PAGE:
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Terms and Definitions

Adapted from: Lehmann, J., and Joseph, S. (2015). Biochar for Environmental Management: An Introduction. In: Biochar for Environmental Management - Science and Technology, 2nd edition. J. Lehmann and S. Joseph (eds.). Routledge.

Biochar: A solid material obtained from thermochemical conversion of biomass in an oxygen-limited environment. Biochar can be used for a range of applications as an agent for soil improvement, improved resource use efficiency, remediation and/or protection against particular environmental pollution and as an avenue for greenhouse gas (GHG) mitigation. In addition, to be recognized as biochar, the material has to pass a number of material property definitions that relate both to its value (e.g., H/Corg ratios relate to the degree of charring and therefore mineralization in soil) and its safety (e.g., heavy metal content).

Hydrochar: The solid product of hydrothermal carbonization (HTC) or liquefaction. It is distinct from biochar due to its production process and properties, and typically has higher H/C ratios and lower aromaticity than biochar as well as little or no fused aromatic ring structures. 

Pyrogenic Carbonaceous Material (PCM): The umbrella term for all materials that were produced by thermochemical conversion and contain some organic C, such as charcoal, biochar, char, black carbon, soot, activated carbon. The term refers to the material and not the C atom.

Char: The material generated by incomplete combustion processes that occur in natural and man-made fires.

Charcoal:  Produced by thermochemical conversion from biomass (mainly but not exclusively wood) for energy generation.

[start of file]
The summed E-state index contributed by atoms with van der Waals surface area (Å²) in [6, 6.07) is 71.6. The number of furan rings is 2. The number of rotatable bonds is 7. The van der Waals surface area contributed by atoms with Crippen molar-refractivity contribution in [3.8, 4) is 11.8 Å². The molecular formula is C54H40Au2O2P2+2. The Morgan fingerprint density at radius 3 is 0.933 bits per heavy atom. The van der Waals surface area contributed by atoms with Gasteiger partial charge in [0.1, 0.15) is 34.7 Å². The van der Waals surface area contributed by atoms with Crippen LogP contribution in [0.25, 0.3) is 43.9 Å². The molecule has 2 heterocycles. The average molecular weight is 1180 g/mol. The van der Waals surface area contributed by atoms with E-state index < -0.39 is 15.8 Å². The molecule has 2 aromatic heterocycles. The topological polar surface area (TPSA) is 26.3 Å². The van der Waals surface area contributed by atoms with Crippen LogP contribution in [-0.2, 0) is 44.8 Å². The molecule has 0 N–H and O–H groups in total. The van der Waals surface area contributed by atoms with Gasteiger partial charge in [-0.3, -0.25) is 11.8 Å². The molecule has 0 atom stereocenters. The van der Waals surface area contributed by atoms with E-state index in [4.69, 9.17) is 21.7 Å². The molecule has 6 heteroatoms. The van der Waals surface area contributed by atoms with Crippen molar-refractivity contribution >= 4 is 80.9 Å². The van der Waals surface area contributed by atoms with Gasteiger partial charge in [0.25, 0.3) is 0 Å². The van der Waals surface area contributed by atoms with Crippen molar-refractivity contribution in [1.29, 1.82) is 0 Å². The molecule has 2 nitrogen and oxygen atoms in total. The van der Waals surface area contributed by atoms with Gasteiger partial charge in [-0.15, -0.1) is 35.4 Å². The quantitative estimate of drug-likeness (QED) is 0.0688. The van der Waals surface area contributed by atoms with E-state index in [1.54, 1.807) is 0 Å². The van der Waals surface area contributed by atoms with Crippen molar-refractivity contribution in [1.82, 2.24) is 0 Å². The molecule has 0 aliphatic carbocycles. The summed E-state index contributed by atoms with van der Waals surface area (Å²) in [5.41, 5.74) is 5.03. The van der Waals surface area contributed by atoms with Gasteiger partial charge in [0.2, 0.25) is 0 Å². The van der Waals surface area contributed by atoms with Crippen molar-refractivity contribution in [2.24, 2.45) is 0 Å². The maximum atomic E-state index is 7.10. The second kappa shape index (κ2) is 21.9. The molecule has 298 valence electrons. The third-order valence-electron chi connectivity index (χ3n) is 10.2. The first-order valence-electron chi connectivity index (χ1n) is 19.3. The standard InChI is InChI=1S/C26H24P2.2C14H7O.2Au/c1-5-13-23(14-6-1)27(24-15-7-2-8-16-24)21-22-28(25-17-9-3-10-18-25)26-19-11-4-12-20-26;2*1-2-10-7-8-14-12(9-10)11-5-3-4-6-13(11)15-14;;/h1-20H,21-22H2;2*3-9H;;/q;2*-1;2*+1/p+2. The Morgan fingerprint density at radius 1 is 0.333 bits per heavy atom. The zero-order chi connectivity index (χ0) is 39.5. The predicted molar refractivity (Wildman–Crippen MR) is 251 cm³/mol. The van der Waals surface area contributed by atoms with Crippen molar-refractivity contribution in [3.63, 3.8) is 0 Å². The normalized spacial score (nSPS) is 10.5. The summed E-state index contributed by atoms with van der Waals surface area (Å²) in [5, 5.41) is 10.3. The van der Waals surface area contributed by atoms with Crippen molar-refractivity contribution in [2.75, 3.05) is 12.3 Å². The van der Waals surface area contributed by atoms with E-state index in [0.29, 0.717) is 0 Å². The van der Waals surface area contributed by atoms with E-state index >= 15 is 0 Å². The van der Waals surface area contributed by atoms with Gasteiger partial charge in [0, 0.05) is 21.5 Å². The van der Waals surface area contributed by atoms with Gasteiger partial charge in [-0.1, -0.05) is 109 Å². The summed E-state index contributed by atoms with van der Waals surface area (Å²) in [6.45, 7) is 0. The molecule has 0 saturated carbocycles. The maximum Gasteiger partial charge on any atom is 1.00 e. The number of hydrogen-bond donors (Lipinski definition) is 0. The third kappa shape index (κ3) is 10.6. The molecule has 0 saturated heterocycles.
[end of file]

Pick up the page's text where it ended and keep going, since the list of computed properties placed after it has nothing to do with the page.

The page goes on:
Ash: The operationally defined fraction of biomass or PCM (according to ASTM D1762-84) and typically includes inorganic oxides and carbonates.

Activated carbon: A PCM that has undergone activation, for example by using steam or additions of chemicals.

Black carbon: PCMs dispersed in the environment from wildfires and fossil fuel combustion.

Soot: A secondary PCM and a condensation product. Chars, charcoal, biochars, black carbons (and, to a limited extent, also activated carbon) may contain soot, but soot can also be identified as a separate component resulting from gas condensation processes.

When referring to the C atoms of the PCM, the letter C should be used as in ‘pyrogenic C’ or ‘black C’. A selection of terms referring to C forms in PCM relevant to this publication includes:

  • ‘Black C’ spelled with ‘C’ and not ‘carbon’ refers to the C atom, and not to the material that also contains H, O, N and ash minerals. ‘Black C’ should not be abbreviated to BC as this can be confused with biochar (which is in some publications abbreviated to BC; the acronym BC is therefore not used here).
  • ‘Pyrogenic C’ (abbreviated to PyC after first use) is synonymous with black C. It should be used preferentially to ‘black C’.
  • PyC (or black C) should refer to the (non-inorganic) C atoms that have undergone pyrogenic or thermal transformation, and by this definition only include C present in fused rings, including C on surfaces of fused aromatic C that may also bind to other atoms than C such as C-O/N, non- protonated C and protonated C.
  • ‘Total Organic Carbon’ (abbreviated  TOC) refers to the entire organic C component of any material, and is similarly  defined for PCMs, including  all thermally  altered organic C as well as remaining untransformed organic C. ‘Total inorganic carbon’ (abbreviated TIC) mainly includes carbonate and possibly other compounds such as oxalates.
  • In some cases ‘soot C’ is appropriate to indicate the C atom properties of soot (which  is a secondary PCM as defined above)